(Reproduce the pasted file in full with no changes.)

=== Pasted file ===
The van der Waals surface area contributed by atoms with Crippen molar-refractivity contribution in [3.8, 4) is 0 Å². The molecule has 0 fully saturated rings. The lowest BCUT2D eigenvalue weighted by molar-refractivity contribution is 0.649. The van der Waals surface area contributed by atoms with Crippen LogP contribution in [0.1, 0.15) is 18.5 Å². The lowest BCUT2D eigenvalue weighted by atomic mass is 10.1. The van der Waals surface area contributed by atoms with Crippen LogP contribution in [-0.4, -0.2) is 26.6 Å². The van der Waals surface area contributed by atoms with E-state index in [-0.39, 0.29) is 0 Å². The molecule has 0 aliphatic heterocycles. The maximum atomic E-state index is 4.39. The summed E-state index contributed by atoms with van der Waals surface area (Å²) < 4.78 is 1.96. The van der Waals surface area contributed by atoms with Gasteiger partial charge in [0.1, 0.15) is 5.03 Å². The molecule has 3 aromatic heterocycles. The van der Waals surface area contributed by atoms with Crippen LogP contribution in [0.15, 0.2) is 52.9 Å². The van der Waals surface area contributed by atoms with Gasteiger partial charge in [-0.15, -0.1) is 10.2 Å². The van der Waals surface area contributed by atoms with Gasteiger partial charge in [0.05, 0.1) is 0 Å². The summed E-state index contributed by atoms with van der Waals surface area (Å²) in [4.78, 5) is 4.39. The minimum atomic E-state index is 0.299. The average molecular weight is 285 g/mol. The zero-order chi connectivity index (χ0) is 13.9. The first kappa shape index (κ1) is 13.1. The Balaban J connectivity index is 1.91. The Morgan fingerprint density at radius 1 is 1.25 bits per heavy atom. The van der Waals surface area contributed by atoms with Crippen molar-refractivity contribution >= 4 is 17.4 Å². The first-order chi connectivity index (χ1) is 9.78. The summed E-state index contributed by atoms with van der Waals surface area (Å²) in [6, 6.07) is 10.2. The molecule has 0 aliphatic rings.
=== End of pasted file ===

The van der Waals surface area contributed by atoms with Crippen molar-refractivity contribution in [3.8, 4) is 0 Å². The molecule has 0 fully saturated rings. The lowest BCUT2D eigenvalue weighted by molar-refractivity contribution is 0.649. The van der Waals surface area contributed by atoms with Crippen LogP contribution in [0.1, 0.15) is 18.5 Å². The lowest BCUT2D eigenvalue weighted by atomic mass is 10.1. The van der Waals surface area contributed by atoms with Crippen LogP contribution in [-0.4, -0.2) is 26.6 Å². The van der Waals surface area contributed by atoms with E-state index in [-0.39, 0.29) is 0 Å². The molecule has 0 aliphatic heterocycles. The maximum atomic E-state index is 4.39. The summed E-state index contributed by atoms with van der Waals surface area (Å²) < 4.78 is 1.96. The van der Waals surface area contributed by atoms with Gasteiger partial charge in [0.1, 0.15) is 5.03 Å². The molecule has 3 aromatic heterocycles. The van der Waals surface area contributed by atoms with Crippen LogP contribution in [0.15, 0.2) is 52.9 Å². The van der Waals surface area contributed by atoms with Gasteiger partial charge in [-0.15, -0.1) is 10.2 Å². The van der Waals surface area contributed by atoms with Gasteiger partial charge in [0.05, 0.1) is 0 Å². The summed E-state index contributed by atoms with van der Waals surface area (Å²) in [4.78, 5) is 4.39. The minimum atomic E-state index is 0.299. The average molecular weight is 285 g/mol. The zero-order chi connectivity index (χ0) is 13.9. The first kappa shape index (κ1) is 13.1. The Balaban J connectivity index is 1.91. The Morgan fingerprint density at radius 1 is 1.25 bits per heavy atom. The van der Waals surface area contributed by atoms with Crippen molar-refractivity contribution >= 4 is 17.4 Å². The first-order chi connectivity index (χ1) is 9.78. The summed E-state index contributed by atoms with van der Waals surface area (Å²) in [6, 6.07) is 10.2. The molecule has 0 aliphatic rings.